New data from CIHI shows that the number of hospital deaths continues to decrease across the country. Out of 83 reporting facilities in Canada (outside Quebec), 47 have significantly improved on this measure over the last 5 years. See how 1 facility is raising the bar.
Southlake Regional Health Centre in Newmarket, Ontario, has achieved considerable success in improving a number of patient safety and quality of care indicators, most notably Hospital Deaths (also known as HSMR, for “hospital standardized mortality ratio”). Between 2009 and 2014, Southlake was able to drive down its indicator results for Hospital Deaths from 106 to 71—an outstanding achievement for the facility. We caught up with Southlake leaders to learn more about their success. From our discussions, it was clear that improving indicator results goes far beyond chasing numbers and Band-Aid solutions.
The Southlake Way
Addressing Hospital Deaths was a big task, explained Helena Hutton, Southlake’s chief operating officer and vice president of relationships, as there was not a single cause or simple solution to drive down the rates. Southlake began tackling its HSMR results in 2007. Rather than looking at the hospital as a whole, the management team examined data from each individual portfolio within the hospital to identify opportunities for improvement. Through this strategy, they were able to decipher what was and wasn’t working well in each portfolio.
From there, she said, it was essential to create achievable evidence-based goals for teams to work toward. Once the data started to change in a more favourable direction, the key to sustaining the momentum came through the promotion of core values centred on safety and quality.
“Culture and performance are the keys to success at Southlake. We do that by engaging our staff and giving them a voice to make change and be passionate about what they do,” said Dr. Dave Williams, Southlake’s president and CEO.
Creating a “high reliability” organization was the fundamental vision that Dr. Williams wanted Southlake to embrace when he joined in 2011. He did so by encouraging a culture in the facility that prioritizes 3 key elements: safety and performance, reliability and being driven by data. Staff at Southlake call this The Southlake Way.
Part of this approach includes encouraging hospital workers to speak up and affect the change needed to work more efficiently, something that’s a key component of Southlake’s success in a number of its quality and safety indicators.
Dr. Williams explained the importance of leadership that listens. “What is really important is to have a leadership team that seeks to empower front-line workers. They are the experts. They know what is going to make a difference to their patients.”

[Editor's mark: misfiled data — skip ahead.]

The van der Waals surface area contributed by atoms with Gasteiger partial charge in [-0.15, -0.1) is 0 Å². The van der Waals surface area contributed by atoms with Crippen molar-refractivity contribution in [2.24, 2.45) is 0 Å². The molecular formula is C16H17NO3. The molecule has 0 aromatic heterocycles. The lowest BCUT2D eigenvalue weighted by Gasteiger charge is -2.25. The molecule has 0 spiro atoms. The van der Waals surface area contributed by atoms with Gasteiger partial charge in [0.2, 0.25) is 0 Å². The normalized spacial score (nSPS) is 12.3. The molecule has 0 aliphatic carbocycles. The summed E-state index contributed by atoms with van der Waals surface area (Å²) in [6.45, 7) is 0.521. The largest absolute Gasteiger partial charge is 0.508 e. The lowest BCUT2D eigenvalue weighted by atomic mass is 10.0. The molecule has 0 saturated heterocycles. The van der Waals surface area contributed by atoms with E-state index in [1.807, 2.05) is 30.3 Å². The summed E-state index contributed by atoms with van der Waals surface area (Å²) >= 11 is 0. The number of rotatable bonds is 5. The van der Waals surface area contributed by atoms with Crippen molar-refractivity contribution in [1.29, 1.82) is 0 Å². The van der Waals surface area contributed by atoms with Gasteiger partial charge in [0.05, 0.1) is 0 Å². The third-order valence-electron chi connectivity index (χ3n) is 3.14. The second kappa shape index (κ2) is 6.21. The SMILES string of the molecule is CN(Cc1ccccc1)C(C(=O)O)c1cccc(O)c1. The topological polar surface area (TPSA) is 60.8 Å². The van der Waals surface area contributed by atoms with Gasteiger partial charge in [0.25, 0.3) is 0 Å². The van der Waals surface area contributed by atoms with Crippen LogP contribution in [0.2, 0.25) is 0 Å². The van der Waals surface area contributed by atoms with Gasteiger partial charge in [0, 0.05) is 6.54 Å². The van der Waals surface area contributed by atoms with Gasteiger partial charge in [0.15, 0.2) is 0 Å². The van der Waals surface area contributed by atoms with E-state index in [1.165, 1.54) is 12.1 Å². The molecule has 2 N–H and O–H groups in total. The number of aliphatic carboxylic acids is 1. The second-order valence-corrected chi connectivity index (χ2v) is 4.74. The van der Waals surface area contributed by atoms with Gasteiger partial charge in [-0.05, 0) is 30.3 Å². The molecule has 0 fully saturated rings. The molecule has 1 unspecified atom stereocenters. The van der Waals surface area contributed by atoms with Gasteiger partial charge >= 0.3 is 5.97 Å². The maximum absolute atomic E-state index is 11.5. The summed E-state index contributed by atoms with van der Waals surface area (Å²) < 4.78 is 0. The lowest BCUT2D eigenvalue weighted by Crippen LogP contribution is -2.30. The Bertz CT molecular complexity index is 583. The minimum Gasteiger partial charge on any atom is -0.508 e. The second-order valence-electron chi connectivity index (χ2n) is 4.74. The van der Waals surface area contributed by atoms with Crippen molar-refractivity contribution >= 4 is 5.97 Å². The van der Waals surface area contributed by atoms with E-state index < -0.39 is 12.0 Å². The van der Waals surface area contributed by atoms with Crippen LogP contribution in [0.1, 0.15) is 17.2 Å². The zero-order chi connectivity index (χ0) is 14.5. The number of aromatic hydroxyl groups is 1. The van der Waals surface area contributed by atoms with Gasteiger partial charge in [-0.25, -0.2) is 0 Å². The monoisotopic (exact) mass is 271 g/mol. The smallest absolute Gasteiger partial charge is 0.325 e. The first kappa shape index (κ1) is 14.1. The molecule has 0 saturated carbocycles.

A number of practices have been put into place that give everyone, from nurses to physicians to hospitality service associates, the opportunity to speak up and discuss inefficiencies with senior leaders, including the CEO and COO.
Introducing team huddles and a huddle board to remind staff of safety and quality practices is another strategy Southlake put in place throughout the hospital. “Team huddles are voluntary and have become very popular and quite competitive among units,” said Dr. Williams. “Every clinical area takes 10 minutes each day—and sometimes twice a day—to talk about issues that are important to them and identify opportunities for improvement they want to focus on. Huddles have been so effective that the emergency department attributes its huddle board as the number 1 safety improvement initiative.”
Part of that strategy is making leadership visible to the organization. Dr. Williams and the entire senior team have weekly safety and quality walk-throughs, and once a month they host a 3C Rounds session, which stands for Culture and Conversation With the CEO—an informal roundtable discussion with the front-line staff to allow them to discuss issues that matter to them.
Knowledge through numbers
Understanding data is another integral part of the culture at Southlake. “When we say we’re data driven, we mean it,” proclaimed Dr. Williams.
“Transferring data into knowledge and knowledge into action is key,” said Ms. Hutton. “Otherwise, you’re just chasing numbers. We’re lucky to have people who are passionate about transferring data into knowledge.”
Southlake makes its data accessible to all employees so they can make data-driven decisions—an important driver for safety and quality initiatives. As a result of their innovation in doing so, the Southlake team was presented with the McKesson Distinguished Achievement Award for Clinical Excellence for its work on using a tool intended to help patient flow to include performance metrics. The result enabled staff to make data-driven decisions in real time.
Shockingly excellent experiences
Even though Southlake is among the top-performing hospitals in the country, work continues to identify issues and make improvements.
“Our commitment to quality and safety is a journey, not a point in time,” said Dr. Williams. “I’m very excited about Southlake because the culture is alive and we try to make it fun. Passion translates to quality and safety of patient care. We are thrilled that patients are excited to have a shockingly excellent experience.”